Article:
What to ask yourself when thinking about your child’s behavioral needs:
● What type of behaviors does your child engage in; for example, is your child aggressive towards others and/or himself?
● Does your child hit, bite, kick or scratch other often?
● How does your child respond when he/she is asked to do a non-preferred task? Does your child protest, become verbally aggressive, simply ignore you or attempt to walk away?
● Does your child engage in repetitive behaviors or self-stimulatory behaviors such as hand flapping, rocking or repeating noises or words?
● Is your child constantly moving, engage in pacing, etc.?
● Does your child throw items or destroy property?
These are just some of the questions that can help you identify specific goals for your child’s treatment plan. There are more behaviors that can be included, some of which may be unique to your child. The most important thing to remember is to be as clear and concise as possible when discussing your child’s abilities, needs and behaviors. The more information you are able to provide, the better. The more your SLP understands your child’s behaviors and specific needs, the better he/she will be able to develop an individualized service plan to help your child attain and maximize his/her full potential.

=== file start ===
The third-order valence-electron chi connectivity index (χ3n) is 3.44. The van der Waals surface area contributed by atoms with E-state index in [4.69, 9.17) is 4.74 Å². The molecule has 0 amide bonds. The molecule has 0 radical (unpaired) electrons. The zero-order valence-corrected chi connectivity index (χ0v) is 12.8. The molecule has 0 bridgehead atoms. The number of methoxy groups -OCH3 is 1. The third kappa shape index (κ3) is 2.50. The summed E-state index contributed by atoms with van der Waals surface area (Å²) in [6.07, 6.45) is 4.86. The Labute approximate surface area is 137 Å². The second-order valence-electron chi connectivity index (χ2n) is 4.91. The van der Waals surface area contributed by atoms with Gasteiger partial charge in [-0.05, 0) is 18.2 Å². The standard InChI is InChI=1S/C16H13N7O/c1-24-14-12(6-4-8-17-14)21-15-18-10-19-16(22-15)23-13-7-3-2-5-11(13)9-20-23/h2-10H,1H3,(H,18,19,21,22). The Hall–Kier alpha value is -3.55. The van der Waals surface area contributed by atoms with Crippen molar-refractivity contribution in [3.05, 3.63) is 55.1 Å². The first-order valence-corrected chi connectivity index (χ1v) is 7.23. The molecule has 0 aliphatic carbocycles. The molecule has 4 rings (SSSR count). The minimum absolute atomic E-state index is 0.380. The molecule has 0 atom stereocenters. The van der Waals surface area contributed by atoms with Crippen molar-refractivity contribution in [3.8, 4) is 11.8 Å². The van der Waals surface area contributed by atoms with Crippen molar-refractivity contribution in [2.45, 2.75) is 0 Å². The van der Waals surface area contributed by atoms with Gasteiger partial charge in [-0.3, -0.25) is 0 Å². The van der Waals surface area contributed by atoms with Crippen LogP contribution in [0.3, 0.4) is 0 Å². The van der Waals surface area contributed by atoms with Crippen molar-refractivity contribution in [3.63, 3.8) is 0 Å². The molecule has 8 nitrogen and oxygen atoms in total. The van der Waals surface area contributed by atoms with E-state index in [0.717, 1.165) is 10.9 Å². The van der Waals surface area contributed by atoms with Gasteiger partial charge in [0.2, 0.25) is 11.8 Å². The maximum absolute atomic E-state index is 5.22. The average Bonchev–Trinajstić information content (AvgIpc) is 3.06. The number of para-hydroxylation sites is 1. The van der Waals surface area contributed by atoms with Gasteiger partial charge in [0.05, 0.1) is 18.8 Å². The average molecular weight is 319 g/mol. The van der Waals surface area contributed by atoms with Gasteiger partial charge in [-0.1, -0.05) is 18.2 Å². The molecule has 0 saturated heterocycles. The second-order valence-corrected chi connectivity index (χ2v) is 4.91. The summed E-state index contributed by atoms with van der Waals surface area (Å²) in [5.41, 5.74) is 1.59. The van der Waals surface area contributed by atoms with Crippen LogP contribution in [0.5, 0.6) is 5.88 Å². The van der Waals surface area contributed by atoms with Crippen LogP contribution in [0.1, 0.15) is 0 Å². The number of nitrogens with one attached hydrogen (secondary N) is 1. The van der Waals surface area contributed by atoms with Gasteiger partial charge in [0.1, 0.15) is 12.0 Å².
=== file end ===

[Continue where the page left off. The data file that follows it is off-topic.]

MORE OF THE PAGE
Familiar voices can improve spoken language processing among school-age children, according to a study by NYU’s Steinhardt School. However, the advantage of hearing a familiar voice only helps children to process and understand words they already know well — not new words that aren’t already in their vocabularies.
Research has already demonstrated this “familiar talker advantage” among adults, describing the ability to accurately (and quickly) process what a person with a familiar voice is saying — even in a crowded room with a lot of background noise. Up to this point, however, little research had been done to see how children process familiar versus unfamiliar voices.
The study revealed that children between ages 7 – 12 could more accurately repeat words spoken by familiar voices, demonstrating that their spoken language processing improved with familiar speakers. Familiarity was not useful for words the children didn’t know.
Since oral language and vocabulary are so connected to reading comprehension, children with limited vocabulary skills face increased challenges once they enter school and start learning to read. Addressing this “Language Gap,” literacy experts are emphasizing the importance of natural conversations with pre-school-aged children, asking questions while reading books, and helping children identify words during playtime. Such activities boost early vocabulary skills in a natural setting, while aiding in later success with reading comprehension. Read more at the New York Times
Premature infants face many health risks, including an increased risk of language delay. But a recent study helps to confirm an easy and cost-effective intervention that parents of premature children can start immediately: Talking and singing to their baby in the Neonatal Intensive Care Unit (NICU).